I first reviewed this book on my Goodreads account over here.
I have a confession. It’s something that distanced me from my peers in middle school, and interfered with my ability to make friends. It’s not something that I tell a lot of people.
I don’t really like Saturday Night Live. It’s possible that I straight up don’t like it at all. There have been some funny skits here and there, but it’s largely just uninteresting to me. I feel the same way about all of the movies that have been made by and with SNL alum, including anything with Will Ferrell, Chris Farley, or Adam Sandler. I also have no use for South Park, which my friends have all been obsessed with since middle school.
Lest you think I completely hate fun, I assure you that I do watch and love and quote The Simpsons like any self-respecting Millennial.
At some point, though, somebody forced me to sit down and watch 30 Rock and, to my enormous surprise, I liked it. It’s clever and funny and random, but most of all, good-hearted. It’s not a mean show. So, I watch 30 Rock and The Office and maybe one of these days I’ll take a chance on The Mindy Project and then I will have comedy mojo.
None of that is why I picked up Bossypants, though. I picked up Bossypants because Buzzfeed.com put it in a list of “65 Books You Need To Read In Your 20s,” and I’d gotten all the way to age 31 without reading most of them, and was concerned that maybe I had missed something important. Other than cultural literacy, I mean.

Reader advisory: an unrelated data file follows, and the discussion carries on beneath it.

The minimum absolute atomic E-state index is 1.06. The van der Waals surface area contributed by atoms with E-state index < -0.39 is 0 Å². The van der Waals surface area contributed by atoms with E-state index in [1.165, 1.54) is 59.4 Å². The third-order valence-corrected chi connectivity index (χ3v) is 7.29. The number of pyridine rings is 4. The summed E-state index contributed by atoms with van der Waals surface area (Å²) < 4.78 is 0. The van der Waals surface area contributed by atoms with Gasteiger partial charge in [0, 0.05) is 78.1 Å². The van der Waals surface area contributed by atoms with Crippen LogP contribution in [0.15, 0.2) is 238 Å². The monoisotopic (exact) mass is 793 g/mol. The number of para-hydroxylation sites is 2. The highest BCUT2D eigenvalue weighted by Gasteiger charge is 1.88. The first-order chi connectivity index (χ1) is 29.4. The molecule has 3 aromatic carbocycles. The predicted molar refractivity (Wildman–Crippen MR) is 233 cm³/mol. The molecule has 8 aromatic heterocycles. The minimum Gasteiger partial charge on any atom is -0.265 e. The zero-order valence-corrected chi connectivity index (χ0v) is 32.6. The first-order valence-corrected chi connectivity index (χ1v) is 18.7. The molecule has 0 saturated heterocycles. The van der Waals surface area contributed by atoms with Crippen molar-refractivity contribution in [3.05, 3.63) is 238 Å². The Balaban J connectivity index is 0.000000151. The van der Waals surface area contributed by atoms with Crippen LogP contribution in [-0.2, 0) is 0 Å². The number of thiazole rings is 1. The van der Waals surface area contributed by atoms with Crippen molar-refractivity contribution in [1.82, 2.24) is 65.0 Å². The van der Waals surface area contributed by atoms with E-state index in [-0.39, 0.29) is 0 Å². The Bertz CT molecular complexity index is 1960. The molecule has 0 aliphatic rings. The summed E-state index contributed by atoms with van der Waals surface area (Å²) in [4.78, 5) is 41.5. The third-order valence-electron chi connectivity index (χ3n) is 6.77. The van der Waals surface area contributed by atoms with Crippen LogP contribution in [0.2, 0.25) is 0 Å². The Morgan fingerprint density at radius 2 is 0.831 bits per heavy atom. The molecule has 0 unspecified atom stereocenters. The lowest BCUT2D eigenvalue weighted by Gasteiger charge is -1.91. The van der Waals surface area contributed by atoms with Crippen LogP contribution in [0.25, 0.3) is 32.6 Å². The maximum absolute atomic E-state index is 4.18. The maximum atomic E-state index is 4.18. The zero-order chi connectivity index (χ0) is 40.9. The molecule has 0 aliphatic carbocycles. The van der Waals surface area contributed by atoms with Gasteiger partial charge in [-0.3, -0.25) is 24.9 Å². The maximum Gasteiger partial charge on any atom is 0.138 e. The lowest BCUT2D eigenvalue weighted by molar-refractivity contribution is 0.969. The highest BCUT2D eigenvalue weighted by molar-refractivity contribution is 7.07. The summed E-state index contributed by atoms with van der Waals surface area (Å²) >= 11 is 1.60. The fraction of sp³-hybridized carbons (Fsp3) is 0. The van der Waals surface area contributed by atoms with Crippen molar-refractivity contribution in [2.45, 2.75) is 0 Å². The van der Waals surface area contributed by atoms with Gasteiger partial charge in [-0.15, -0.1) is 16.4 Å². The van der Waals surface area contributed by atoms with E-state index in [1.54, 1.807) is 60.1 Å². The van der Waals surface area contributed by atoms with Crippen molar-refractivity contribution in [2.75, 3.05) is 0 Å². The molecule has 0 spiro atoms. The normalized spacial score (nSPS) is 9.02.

I admit I didn’t like Bossypants much at first. I wasn’t opposed, didn’t dislike it, but didn’t respond to it. But it grew on me. I think most of this is just that I’m plain more interested in Tina Fey’s adulthood and current philosophies than I am with anything that she did as a child. But the other part is the we never really hear from Childhood Tina. We hear from Adult Tina, talking in Adult Tina’s voice, about Childhood Tina. And as a result, I didn’t feel like I knew Childhood Tina very well, and didn’t really care much when she got left behind and we transitioned to Adult Tina. In the latter half of the book, we get to hear both from Adult Tina and about Adult Tina, and the whole character of the narrative changes for the better. Also, I’m a sucker for behind-the-scenes looks at TV shows and movies and things (I am the person who always listens to DVD audio commentary and watches the “Making Of” featurette). It also just started being funnier as her voice grew on me–right around the time when, to preserve his anonymity, Fey gives her husband a different alias every time he’s mentioned in the chapter about their honeymoon. (Conversely, she refers to her daughter as “my daughter” through 80% of the book, and then starts suddenly referring to her by name with no qualifying introduction, so keep that in mind and just make the inference you think you should be making.) I also appreciated her advice, specifically: if you are put in charge of hiring creative people and you need to work with those people for 80 hours a week, pick the people who are least likely to go crazy and punch you in the face (related: If you’re hoping to get hired to do something creative for 80 hours a week, don’t come across as the kind of person who will go crazy and start punching people in the face. You may be a genius, but that doesn’t matter once you start hitting).
There is also a word that you should remember: blorft. It means “Completely overwhelmed but proceeding as if everything is fine and reacting to the stress with the torpor of a possum.” Thank you, Tina Fey, for giving a name to that feeling, for that I will be forever grateful.
So. Life changing? Nah. Best book ever? Not really (even if I’d been a huge Tina Fey or SNL fan going in, I don’t think that I would think that). Worth reading? Sure. Funny? Yes.